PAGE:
Saturday, 4 July 2015

Evolution Conference, Brazil 2015

The perching birds (passerines) decided to have a conference to display their various adaptations. Nightingale went along to see what the other birds had been up to. However, when he got to the conference, he could not see any other nightingales; the only member of his family was a blue flycatcher, with his striking cobalt and rust plumage. In fact, none of the other passerines at the conference looked much like a nightingale at all. They all seemed to be brightly coloured.

Nightingale went to some of the displays the birds were giving. Most of them comprised dancing, or showing off their bright plumage; manakins were moonwalking and jumping up and down, birds of paradise made their usual elaborate displays, and other colourful species simply talked about how their attractive feathers helped them to find quality mates. Nightingale soon grew tired of their splendour, and wished his plumage was comparable.

At one of the mixers, Nightingale met a lyrebird. He was just as brown as Nightingale, but with long, elegant tailfeathers. "He's not so gaudy as the other lot," Nightingale said to himself. "He looks better than me, but he's still not quite there yet!" It made him feel a little better to see a brown bird. He wandered over to the lyrebird and bowed.
"Hello there," said the lyrebird. "I am Menura. What genus are you?"
"I'm Luscinia," said Nightingale. "I specialise in song," he added.
"Oh, a songster!" said Lyrebird, obviously elated. "Fantastic! There's only you, me, and Songthrush over there."
Nightingale went to Songthrush's display, and was comforted: the thrush's song was not nearly as beautiful as his own. But when he went to see Lyrebird's session, Nightingale's heart sank: the lyrebird began with a lilting melody, then incorporated beautiful and exotic sounds from the human world, and finished by imitating every bird that had come to watch him.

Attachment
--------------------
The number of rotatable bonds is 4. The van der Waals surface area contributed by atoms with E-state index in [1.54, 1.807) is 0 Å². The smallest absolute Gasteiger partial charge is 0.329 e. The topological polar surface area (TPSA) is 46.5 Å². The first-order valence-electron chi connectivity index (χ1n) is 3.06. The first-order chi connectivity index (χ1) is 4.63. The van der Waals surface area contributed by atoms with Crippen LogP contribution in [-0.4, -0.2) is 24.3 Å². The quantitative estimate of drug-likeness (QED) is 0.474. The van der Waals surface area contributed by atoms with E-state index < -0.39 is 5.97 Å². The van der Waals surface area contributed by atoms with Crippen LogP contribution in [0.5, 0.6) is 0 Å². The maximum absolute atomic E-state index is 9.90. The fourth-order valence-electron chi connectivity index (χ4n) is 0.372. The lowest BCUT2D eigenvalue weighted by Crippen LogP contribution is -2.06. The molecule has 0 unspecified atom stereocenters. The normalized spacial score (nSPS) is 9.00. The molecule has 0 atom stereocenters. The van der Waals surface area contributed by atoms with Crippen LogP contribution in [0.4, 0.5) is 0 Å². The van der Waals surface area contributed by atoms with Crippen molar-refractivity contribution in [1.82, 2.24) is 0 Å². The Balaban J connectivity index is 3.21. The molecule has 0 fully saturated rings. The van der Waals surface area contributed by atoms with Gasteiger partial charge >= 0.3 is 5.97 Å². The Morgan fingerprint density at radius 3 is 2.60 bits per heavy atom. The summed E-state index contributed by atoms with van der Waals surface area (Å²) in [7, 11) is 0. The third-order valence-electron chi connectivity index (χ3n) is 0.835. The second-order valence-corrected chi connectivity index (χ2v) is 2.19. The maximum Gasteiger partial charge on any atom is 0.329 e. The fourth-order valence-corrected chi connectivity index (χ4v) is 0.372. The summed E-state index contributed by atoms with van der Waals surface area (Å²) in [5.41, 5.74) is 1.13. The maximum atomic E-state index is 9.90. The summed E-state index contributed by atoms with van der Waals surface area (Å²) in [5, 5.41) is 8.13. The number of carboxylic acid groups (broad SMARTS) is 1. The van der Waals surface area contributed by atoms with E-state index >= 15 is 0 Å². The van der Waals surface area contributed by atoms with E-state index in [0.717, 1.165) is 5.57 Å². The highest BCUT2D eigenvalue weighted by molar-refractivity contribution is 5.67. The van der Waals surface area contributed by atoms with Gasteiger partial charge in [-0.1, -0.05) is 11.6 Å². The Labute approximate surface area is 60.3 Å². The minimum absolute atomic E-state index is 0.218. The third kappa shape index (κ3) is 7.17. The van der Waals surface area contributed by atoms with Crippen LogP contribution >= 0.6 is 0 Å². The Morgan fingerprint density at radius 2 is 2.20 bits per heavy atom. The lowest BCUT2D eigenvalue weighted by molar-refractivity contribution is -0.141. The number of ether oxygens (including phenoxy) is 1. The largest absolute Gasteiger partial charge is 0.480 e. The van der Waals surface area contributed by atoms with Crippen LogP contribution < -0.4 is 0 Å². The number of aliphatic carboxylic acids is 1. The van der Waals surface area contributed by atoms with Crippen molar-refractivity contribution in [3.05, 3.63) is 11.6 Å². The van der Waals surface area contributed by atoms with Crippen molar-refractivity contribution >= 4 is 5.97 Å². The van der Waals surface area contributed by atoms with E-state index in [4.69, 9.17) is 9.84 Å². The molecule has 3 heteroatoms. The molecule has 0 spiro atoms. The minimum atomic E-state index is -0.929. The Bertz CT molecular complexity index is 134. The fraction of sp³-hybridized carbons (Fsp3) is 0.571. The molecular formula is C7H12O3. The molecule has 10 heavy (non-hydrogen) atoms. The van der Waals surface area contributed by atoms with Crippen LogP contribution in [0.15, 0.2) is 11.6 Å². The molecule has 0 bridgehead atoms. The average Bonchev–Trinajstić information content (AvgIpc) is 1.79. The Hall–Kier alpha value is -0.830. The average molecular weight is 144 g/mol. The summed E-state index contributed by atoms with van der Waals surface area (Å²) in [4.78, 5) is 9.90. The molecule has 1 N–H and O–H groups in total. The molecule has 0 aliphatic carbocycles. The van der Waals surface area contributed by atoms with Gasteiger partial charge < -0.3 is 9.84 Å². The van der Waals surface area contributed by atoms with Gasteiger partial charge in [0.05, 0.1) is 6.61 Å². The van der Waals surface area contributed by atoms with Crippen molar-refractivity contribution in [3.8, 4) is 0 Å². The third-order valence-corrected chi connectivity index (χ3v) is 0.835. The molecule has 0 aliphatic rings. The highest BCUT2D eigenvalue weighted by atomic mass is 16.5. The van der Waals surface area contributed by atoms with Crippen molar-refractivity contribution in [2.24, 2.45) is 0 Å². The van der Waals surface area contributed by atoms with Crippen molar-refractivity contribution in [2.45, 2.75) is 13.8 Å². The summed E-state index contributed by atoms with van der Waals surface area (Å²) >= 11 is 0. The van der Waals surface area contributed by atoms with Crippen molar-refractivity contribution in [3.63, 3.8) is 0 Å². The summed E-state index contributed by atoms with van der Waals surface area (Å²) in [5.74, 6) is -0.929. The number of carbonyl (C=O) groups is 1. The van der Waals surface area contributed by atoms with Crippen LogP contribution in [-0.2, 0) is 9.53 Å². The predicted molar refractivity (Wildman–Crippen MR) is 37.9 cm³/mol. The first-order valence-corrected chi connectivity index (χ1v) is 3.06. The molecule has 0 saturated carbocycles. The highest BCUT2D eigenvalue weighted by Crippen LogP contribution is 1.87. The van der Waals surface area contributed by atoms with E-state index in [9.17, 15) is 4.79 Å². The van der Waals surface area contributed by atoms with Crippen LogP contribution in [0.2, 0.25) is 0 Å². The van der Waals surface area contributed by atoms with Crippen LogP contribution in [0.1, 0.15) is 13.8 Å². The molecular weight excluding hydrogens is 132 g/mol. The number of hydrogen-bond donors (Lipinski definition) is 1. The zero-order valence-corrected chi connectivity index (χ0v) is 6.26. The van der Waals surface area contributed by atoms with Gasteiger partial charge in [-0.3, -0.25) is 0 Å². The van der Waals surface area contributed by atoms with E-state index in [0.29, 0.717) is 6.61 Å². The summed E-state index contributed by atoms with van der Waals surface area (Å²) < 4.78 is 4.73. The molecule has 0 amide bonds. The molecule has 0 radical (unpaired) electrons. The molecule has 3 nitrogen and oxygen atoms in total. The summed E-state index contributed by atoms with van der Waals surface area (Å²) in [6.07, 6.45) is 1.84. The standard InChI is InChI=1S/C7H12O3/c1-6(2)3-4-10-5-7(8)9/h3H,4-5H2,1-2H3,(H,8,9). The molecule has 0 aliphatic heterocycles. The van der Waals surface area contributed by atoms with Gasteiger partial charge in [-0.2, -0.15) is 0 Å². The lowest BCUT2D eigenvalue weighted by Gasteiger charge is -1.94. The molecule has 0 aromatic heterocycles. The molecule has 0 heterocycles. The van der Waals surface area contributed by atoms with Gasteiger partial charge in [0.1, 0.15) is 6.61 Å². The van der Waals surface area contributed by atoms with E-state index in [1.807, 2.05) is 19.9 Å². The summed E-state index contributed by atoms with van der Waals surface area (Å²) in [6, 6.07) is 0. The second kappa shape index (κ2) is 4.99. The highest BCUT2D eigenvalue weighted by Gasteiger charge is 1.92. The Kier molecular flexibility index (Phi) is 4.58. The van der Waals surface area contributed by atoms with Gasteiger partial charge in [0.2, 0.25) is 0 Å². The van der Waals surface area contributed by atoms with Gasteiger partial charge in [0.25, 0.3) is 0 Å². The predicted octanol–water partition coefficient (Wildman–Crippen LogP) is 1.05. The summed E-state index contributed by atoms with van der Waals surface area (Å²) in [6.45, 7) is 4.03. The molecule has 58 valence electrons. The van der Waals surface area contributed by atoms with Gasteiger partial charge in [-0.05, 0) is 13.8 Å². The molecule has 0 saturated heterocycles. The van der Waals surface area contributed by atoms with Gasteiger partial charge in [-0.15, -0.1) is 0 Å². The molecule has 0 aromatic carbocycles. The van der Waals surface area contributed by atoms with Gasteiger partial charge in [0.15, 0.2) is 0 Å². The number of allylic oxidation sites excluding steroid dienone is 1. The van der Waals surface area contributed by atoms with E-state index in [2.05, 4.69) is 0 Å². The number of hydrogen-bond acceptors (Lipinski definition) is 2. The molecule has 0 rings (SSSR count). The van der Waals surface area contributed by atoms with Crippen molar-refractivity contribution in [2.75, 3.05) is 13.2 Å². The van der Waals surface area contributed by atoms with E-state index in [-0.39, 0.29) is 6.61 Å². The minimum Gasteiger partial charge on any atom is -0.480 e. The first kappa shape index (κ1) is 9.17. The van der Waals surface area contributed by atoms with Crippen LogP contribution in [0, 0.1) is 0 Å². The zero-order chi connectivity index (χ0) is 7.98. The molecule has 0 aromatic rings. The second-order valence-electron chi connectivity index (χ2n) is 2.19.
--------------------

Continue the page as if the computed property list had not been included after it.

Nightingale was so flustered that he wanted to leave the conference. He felt so inadequate that he didn't look where he was going, and bumped into a sparrow on the way out. 
"What's wrong?" asked the sparrow, her face full of concern.
"Oh, I'm supposed to be a passerine, but I can't possibly compare to the others with their bright feathers and wonderful dances - even the dull ones can sing better than I can!" Nightingale sobbed.
"Ha! Those posers," said the sparrows. "Don't believe for a minute that you need bright colours and gaudy displays to succeed as a passerine. Sure, they work for those who use them, but you won't catch us growing sparkly feathers - we'd just get eaten!"
More and more sparrows began to crowd around the poor, crying Nightingale. They offered him tissues, and one put his wing around Nightingale's shoulders. "There are so many of you," Nightingale gasped.
"Yes! We're one of the world's most successful families of bird. We have colonised every continent except for Antarctica, although we've had a bit of help from the humans," said a sparrow.
"'re so dull coloured!" Nightingale said.
"Success isn't much to do with how bright your plumage is," said another sparrow. "It's more to do with your biology as a whole. If you've got a good well-rounded ability to adapt and survive, you'll do well, young nightingale, and have a brilliant future!"
One by one, the sparrows went back into the conference, focusing on displays of behaviour and foraging rather than the showy displays that Nightingale had been going to. Nightingale followed the sparrows, learning about their natural history, and took home plenty of ideas about how his lineage might adapt to the challenges of the future.

Bird phylogeny by Jetz et al. (2012, Nature). Species within the black line are passerines.

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